For Americans, the crux of gun control laws has been how to disarm dangerous individuals without disarming the public at large. Ever-present in this quest is the question of how the perception of danger should impact guaranteed freedoms protected within the Bill of Rights.
Not only is such a balancing act difficult as-is, but there are also two additional factors that make it even more challenging: America’s federal government is constitutionally bound by the Second Amendment, and politicians notoriously take advantage of tragedies to pass irrational laws when emotions are at their highest. As President Obama’s former Chief of Staff, Rahm Emanuel, once famously remarked:
You never want a serious crisis to go to waste. And what I mean by that is an opportunity to do things you think you could not do before.
This line of thought is not new to American politics. From the emancipation of enslaved Americans and the organized crime wave of the 1930s to the assassinations of prominent leaders in the 1960s and the attempted assassination of President Reagan in the 1980s, fear has proved a powerful catalyst for appeals about gun control.
Below is an overview of the history behind major gun control laws in the federal government, capturing how we’ve gone from the Founding Fathers’ America of the New World to the United States of the 21st century.
Second Amendment in America’s Bill of Rights: Ratified December 15, 1791
Congress added the Bill of Rights to the Constitution of the United States specifically “to prevent misconstruction or abuse of its powers.” The Second Amendment is the foundational cornerstone of every American’s right to bear arms, stating:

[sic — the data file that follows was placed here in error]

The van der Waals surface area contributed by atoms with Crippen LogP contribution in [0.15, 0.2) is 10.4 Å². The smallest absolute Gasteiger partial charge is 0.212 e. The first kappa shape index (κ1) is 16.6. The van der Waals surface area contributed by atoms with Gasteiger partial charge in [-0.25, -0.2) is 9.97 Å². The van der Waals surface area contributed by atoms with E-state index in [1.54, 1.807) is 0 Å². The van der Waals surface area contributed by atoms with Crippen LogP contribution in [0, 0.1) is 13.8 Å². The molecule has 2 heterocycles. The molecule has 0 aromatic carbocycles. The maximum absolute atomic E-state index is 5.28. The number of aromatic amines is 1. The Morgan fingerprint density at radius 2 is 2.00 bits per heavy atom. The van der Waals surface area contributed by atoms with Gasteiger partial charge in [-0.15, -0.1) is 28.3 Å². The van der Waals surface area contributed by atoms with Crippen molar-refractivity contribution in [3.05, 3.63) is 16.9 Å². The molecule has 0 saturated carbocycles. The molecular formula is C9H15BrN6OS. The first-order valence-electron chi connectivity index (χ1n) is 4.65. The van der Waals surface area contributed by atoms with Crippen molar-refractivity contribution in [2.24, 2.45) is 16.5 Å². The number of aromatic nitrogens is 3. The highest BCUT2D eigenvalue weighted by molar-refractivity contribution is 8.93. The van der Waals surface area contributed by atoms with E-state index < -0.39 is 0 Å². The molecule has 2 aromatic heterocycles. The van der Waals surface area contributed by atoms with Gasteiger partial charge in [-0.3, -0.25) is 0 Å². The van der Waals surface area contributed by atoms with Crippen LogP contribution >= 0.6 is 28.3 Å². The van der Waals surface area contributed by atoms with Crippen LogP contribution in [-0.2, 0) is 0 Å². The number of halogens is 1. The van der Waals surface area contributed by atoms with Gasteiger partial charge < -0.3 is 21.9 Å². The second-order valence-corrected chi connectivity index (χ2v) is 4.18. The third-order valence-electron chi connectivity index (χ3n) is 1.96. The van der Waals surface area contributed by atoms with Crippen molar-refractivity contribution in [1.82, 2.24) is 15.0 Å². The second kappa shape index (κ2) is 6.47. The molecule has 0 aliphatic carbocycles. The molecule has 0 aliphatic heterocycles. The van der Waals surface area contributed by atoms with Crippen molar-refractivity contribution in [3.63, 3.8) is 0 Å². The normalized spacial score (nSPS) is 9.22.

A well regulated Militia, being necessary to the security of a free State, the right of the people to keep and bear Arms, shall not be infringed.
The right to bear arms was second only to the first – the most vital freedoms of religion, speech, the press, the right to assemble and the right to petition government for redress of grievances. Meanwhile, conflicting views have left government and personal interest groups struggling to reconcile technological advances, isolated but significant violent anomalies and the constitutional mandate protecting the natural right to self defense and this most basic aspect of the Bill of Rights.
On September 14, US president Donald Trump tweeted (of course) the suggestion of a US-Israel “Mutual Defense Treaty,” citing a call with Israeli prime minister Benjamin Netanyahu.
Hopefully there’s less going on here than meets the eye: The tweet may just be another mutual publicity back-scratch of the type Trump and Netanyahu frequently exchange when they find themselves in political pickles. And Netanyahu is likely in the biggest such pickle of his career.
After failing to put together a ruling coalition in the wake of April’s general election, Netanyahu called another election for September 17.
Netanyahu also faces imminent indictment on three corruption charges, with a court hearing on the charges scheduled for early October. In June, his wife Sara took a plea deal and paid a fine for misusing state funds.
Netanyahu’s personal future may well depend on him having a political future. He’s pulling out all stops to change the April results, from approving new Israeli squats (“settlements”) in, and even promising to annex parts of, the occupied West Bank, to conducting military attacks in Syria and Iraq and along the Lebanese border.
Talk of a “Mutual Defense Treaty” with the US may well drive some badly needed votes his way, especially to the extent that such a treaty might be thought available only to Netanyahu and his Likud Party but not to Benny Gantz’s Blue and White alliance (the platform of which, by the way, bars indicted politicians from serving in the Knesset, Israel’s legislature).
So maybe Trump’s tweet is just politics. But if it’s for real, it’s a bad idea for the US, a bad idea for Israel, and a bad idea for world peace.